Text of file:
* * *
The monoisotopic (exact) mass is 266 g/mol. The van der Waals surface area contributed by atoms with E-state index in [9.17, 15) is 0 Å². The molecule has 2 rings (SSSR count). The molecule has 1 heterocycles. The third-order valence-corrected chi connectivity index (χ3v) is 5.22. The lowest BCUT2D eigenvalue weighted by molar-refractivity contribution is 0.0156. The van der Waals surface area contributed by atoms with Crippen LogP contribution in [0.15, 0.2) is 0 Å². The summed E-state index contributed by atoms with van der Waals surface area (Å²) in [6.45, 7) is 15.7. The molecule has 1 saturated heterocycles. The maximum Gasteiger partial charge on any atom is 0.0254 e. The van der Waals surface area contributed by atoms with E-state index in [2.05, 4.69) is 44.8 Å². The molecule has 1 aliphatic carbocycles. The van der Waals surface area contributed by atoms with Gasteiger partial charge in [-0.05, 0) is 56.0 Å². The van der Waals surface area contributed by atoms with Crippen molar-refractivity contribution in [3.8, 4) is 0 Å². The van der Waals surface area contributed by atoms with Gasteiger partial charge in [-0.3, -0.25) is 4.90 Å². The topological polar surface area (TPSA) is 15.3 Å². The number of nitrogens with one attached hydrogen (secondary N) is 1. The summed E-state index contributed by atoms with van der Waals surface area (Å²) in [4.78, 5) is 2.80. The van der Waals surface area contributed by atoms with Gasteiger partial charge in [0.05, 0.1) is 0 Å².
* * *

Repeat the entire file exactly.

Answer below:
The monoisotopic (exact) mass is 266 g/mol. The van der Waals surface area contributed by atoms with E-state index in [9.17, 15) is 0 Å². The molecule has 2 rings (SSSR count). The molecule has 1 heterocycles. The third-order valence-corrected chi connectivity index (χ3v) is 5.22. The lowest BCUT2D eigenvalue weighted by molar-refractivity contribution is 0.0156. The van der Waals surface area contributed by atoms with Crippen LogP contribution in [0.15, 0.2) is 0 Å². The summed E-state index contributed by atoms with van der Waals surface area (Å²) in [6.45, 7) is 15.7. The molecule has 1 saturated heterocycles. The maximum Gasteiger partial charge on any atom is 0.0254 e. The van der Waals surface area contributed by atoms with E-state index in [2.05, 4.69) is 44.8 Å². The molecule has 1 aliphatic carbocycles. The van der Waals surface area contributed by atoms with Gasteiger partial charge in [-0.05, 0) is 56.0 Å². The van der Waals surface area contributed by atoms with Crippen molar-refractivity contribution in [3.8, 4) is 0 Å². The van der Waals surface area contributed by atoms with Gasteiger partial charge in [-0.3, -0.25) is 4.90 Å². The topological polar surface area (TPSA) is 15.3 Å². The number of nitrogens with one attached hydrogen (secondary N) is 1. The summed E-state index contributed by atoms with van der Waals surface area (Å²) in [4.78, 5) is 2.80. The van der Waals surface area contributed by atoms with Gasteiger partial charge in [0.05, 0.1) is 0 Å².